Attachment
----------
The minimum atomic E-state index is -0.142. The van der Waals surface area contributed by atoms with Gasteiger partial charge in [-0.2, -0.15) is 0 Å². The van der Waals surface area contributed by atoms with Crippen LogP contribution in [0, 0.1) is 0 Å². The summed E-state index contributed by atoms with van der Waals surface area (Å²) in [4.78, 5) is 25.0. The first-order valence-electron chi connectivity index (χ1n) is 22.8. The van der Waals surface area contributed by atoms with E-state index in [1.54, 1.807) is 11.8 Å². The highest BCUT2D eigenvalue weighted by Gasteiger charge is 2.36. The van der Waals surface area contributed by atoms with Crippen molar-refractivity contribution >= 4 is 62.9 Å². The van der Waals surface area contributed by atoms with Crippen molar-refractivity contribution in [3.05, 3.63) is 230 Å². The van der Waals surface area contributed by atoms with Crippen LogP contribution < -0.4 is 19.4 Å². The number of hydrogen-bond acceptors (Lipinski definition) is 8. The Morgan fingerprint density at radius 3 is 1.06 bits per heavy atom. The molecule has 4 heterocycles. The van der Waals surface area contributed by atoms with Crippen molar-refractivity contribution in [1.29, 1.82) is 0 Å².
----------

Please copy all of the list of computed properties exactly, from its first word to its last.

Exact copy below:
The minimum atomic E-state index is -0.142. The van der Waals surface area contributed by atoms with Gasteiger partial charge in [-0.2, -0.15) is 0 Å². The van der Waals surface area contributed by atoms with Crippen LogP contribution in [0, 0.1) is 0 Å². The summed E-state index contributed by atoms with van der Waals surface area (Å²) in [4.78, 5) is 25.0. The first-order valence-electron chi connectivity index (χ1n) is 22.8. The van der Waals surface area contributed by atoms with E-state index in [1.54, 1.807) is 11.8 Å². The highest BCUT2D eigenvalue weighted by Gasteiger charge is 2.36. The van der Waals surface area contributed by atoms with Crippen molar-refractivity contribution >= 4 is 62.9 Å². The van der Waals surface area contributed by atoms with Crippen molar-refractivity contribution in [3.05, 3.63) is 230 Å². The van der Waals surface area contributed by atoms with Crippen LogP contribution < -0.4 is 19.4 Å². The number of hydrogen-bond acceptors (Lipinski definition) is 8. The Morgan fingerprint density at radius 3 is 1.06 bits per heavy atom. The molecule has 4 heterocycles. The van der Waals surface area contributed by atoms with Crippen molar-refractivity contribution in [1.29, 1.82) is 0 Å².